In simple terms, a “locked” device has certain mechanisms so only a specific cellular carrier’s service will allow it to operate. In other words, it will only work with that carrier. Carriers like AT&T and T-Mobile use GSM technology that requires a “SIM Card” that slides into the phone to identify the service. Carriers like Verizon and Sprint utilize different technology that does not require a SIM card, but devices intended for their networks are typically “locked” nonetheless. Either way, a phone is typically “locked” to the service of a particular carrier. Carriers normally require using a “locked” device if they are going to provide a subsidy (or “discount”) in exchange for a consumer service contract (typically a 2-year contract term). Once the device is “locked”, which is typically done in the factory, it is locked regardless of whether a service contract was sold with the device or not. Even if a “locked” device is sold at full price (often termed “unactivated” at point of sale) it will only work with the locked carrier.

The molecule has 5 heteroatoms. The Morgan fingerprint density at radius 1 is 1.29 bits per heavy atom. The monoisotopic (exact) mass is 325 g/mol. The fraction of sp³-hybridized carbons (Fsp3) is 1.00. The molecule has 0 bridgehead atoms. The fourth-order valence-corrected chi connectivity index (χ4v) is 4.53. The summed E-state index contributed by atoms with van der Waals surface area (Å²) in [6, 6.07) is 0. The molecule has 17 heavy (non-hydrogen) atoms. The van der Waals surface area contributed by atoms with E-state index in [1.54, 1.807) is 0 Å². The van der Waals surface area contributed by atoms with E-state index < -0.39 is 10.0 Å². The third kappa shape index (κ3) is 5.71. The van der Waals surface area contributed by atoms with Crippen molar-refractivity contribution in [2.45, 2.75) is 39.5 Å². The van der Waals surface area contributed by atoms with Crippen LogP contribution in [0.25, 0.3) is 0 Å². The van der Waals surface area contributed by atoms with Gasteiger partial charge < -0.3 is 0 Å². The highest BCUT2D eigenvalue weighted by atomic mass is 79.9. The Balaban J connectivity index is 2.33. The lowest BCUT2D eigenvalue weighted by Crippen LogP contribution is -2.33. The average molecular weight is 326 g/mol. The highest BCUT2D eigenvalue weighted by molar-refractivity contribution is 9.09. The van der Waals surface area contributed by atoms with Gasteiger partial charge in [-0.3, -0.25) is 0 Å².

So in summary:
“Locked” means the device will only accept SIM card from the designed carrier. This could be sold with or without a contact (full price). Consumers normally would prefer “unlocked” if they pay full price, but some carriers require all devices to be locked regardless of whether a contact was sold.
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